Q: Just like you say that breast cancer doesn't happen only among women, you write that most people stress the spirit and slight the flesh, lacking an understanding of their own bodies. There's an American movie The Doctor, in which a doctor only comes to understand the feelings of an ill person when he gets throat cancer himself. If you don't have any personal experience, it's difficult to understand the depths of others' feelings and thus easy to unintentionally hurt others' feelings. Speaking from your own personal experience, do you believe that there is a way to shrink this gap of understanding.

Respect yourself and respect others

A: There's no way I can become someone else, and another person can't become me. We all exist within the limits of time and space, and so this gap of understanding cannot be completely eliminated. Nevertheless, I still think we can have "mutual respect." Besides respecting oneself, one also must respect others. Listening to others' opinions and ways of thinking can broaden one's own knowledge. By treating people sincerely, one can perhaps shrink the distance between people.

I am quite lucky. When I was sick, my friends would understand and forgive me. For example, those who smoke wouldn't smoke in front of me. When it came to eating food, they would take care of my needs. We can also hurt others unintentionally in conversation, but if people are friends, having seen what one is normally, they ought to be able to forgive and understand.

These days, I have discovered that I have more friends than I ever thought I had. They are nicer to me than ever, caring for me and supporting me in every way--it's really very moving. Indeed, it's because of friends that I was reluctant to leave this world. I was really quite a coward, not a bit braver than anyone else. I thank my friends for giving me confidence.

Q: This book has been very well reviewed in Taiwan, to the point where some people in the medical world have read some chapters and thought they were written by a doctor with a heart. When you were writing it, did you collect a lot of information? What kind of attitude did you take toward reading these research materials?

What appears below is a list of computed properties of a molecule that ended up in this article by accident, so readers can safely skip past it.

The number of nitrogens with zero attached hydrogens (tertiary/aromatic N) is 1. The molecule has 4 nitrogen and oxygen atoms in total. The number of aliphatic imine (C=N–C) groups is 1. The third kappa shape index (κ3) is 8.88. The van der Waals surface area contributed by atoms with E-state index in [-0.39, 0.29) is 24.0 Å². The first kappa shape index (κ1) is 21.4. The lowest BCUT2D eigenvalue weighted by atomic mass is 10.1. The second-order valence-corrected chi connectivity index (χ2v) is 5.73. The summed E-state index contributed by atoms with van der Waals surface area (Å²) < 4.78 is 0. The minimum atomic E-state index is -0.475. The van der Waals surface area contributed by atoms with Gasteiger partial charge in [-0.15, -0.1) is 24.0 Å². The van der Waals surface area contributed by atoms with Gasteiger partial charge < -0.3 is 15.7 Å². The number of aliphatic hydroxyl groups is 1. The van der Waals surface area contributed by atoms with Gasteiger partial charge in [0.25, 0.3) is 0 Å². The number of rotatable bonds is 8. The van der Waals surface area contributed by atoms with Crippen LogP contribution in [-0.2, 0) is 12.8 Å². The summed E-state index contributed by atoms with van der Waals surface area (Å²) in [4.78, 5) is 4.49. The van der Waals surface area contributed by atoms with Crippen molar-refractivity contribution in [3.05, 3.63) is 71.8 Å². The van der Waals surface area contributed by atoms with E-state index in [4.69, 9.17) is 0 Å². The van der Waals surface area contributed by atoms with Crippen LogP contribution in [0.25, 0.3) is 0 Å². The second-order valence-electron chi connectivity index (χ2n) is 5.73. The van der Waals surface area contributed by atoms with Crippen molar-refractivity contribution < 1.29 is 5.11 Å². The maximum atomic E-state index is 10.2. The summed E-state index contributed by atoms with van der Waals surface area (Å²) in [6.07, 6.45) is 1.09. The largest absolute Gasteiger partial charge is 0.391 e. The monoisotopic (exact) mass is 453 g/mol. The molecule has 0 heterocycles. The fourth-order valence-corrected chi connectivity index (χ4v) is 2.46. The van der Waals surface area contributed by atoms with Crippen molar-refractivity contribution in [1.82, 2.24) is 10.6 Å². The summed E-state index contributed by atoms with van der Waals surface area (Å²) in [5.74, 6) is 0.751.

"I will live on"

A: I collected some of these materials and my friends collected some of these for me. In one sense, I was reading these materials as a patient, discovering that I had been too careless in the past. In another sense, I was reading them as a writer, thinking that I should write down all I know and feel.

In dealing with others and in dealing with oneself, there is always an attitude of kicking around a ball. When the cancer comes, each section of society passes the buck, and the organs inside your body pass the buck. None of them will turn around and take responsibility on themselves. In taking responsibility, what would be the reward?

In this world, what should those with cancer do? I think first and foremost, you've got to keep on living. Since October of 1989, I've become a file in a hospital. Inside are the history of my illness and the process of my treatment. This file can be used as a research material to answer any number of questions: How long can those with breast cancer live? How effective is radiation? When will the cancer reoccur? Or will there be no reoccurrence in the same place or elsewhere, with the drugs being effective and the body staying healthy?

With this file and the files of other patients, you could calculate the incidence of breast cancer in Hongkong, China and all of Asia, as well as the effectiveness of treatment and survival rates, providing these for worldwide research.

Those with cancer ought to do their best to keep on living. Effort should be spent smashing all the taboos and curing all the afflicted. If patients and doctors cooperate, it can give other cancer patients hope.